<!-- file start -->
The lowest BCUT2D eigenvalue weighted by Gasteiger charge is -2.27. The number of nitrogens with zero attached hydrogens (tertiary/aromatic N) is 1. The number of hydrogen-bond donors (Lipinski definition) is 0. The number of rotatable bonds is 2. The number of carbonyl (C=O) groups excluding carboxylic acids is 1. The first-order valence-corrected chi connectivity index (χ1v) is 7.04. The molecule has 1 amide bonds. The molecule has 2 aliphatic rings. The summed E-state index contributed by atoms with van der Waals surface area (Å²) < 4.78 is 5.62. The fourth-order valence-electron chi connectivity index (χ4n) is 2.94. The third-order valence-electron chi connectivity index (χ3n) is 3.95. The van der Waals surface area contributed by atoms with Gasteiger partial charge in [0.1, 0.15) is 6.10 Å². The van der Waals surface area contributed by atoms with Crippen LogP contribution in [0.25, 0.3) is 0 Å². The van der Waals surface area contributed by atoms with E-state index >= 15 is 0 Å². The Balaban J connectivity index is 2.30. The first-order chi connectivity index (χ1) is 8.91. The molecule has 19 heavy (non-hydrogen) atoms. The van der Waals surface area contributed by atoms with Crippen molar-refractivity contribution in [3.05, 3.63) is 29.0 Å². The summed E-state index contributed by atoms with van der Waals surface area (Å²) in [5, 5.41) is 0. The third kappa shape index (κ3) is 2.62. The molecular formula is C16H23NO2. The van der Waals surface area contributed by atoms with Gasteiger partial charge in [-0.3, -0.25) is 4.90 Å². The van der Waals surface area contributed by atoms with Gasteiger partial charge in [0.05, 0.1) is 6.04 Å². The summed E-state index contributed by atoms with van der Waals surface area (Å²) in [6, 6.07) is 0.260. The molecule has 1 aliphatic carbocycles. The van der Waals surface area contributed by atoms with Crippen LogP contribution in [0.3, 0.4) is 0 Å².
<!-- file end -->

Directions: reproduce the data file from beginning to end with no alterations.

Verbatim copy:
The lowest BCUT2D eigenvalue weighted by Gasteiger charge is -2.27. The number of nitrogens with zero attached hydrogens (tertiary/aromatic N) is 1. The number of hydrogen-bond donors (Lipinski definition) is 0. The number of rotatable bonds is 2. The number of carbonyl (C=O) groups excluding carboxylic acids is 1. The first-order valence-corrected chi connectivity index (χ1v) is 7.04. The molecule has 1 amide bonds. The molecule has 2 aliphatic rings. The summed E-state index contributed by atoms with van der Waals surface area (Å²) < 4.78 is 5.62. The fourth-order valence-electron chi connectivity index (χ4n) is 2.94. The third-order valence-electron chi connectivity index (χ3n) is 3.95. The van der Waals surface area contributed by atoms with Gasteiger partial charge in [0.1, 0.15) is 6.10 Å². The van der Waals surface area contributed by atoms with Crippen LogP contribution in [0.25, 0.3) is 0 Å². The van der Waals surface area contributed by atoms with E-state index >= 15 is 0 Å². The Balaban J connectivity index is 2.30. The first-order chi connectivity index (χ1) is 8.91. The molecule has 19 heavy (non-hydrogen) atoms. The van der Waals surface area contributed by atoms with Crippen molar-refractivity contribution in [3.05, 3.63) is 29.0 Å². The summed E-state index contributed by atoms with van der Waals surface area (Å²) in [5, 5.41) is 0. The third kappa shape index (κ3) is 2.62. The molecular formula is C16H23NO2. The van der Waals surface area contributed by atoms with Gasteiger partial charge in [-0.3, -0.25) is 4.90 Å². The van der Waals surface area contributed by atoms with Gasteiger partial charge in [0.05, 0.1) is 6.04 Å². The summed E-state index contributed by atoms with van der Waals surface area (Å²) in [6, 6.07) is 0.260. The molecule has 1 aliphatic carbocycles. The van der Waals surface area contributed by atoms with Crippen LogP contribution in [0.3, 0.4) is 0 Å².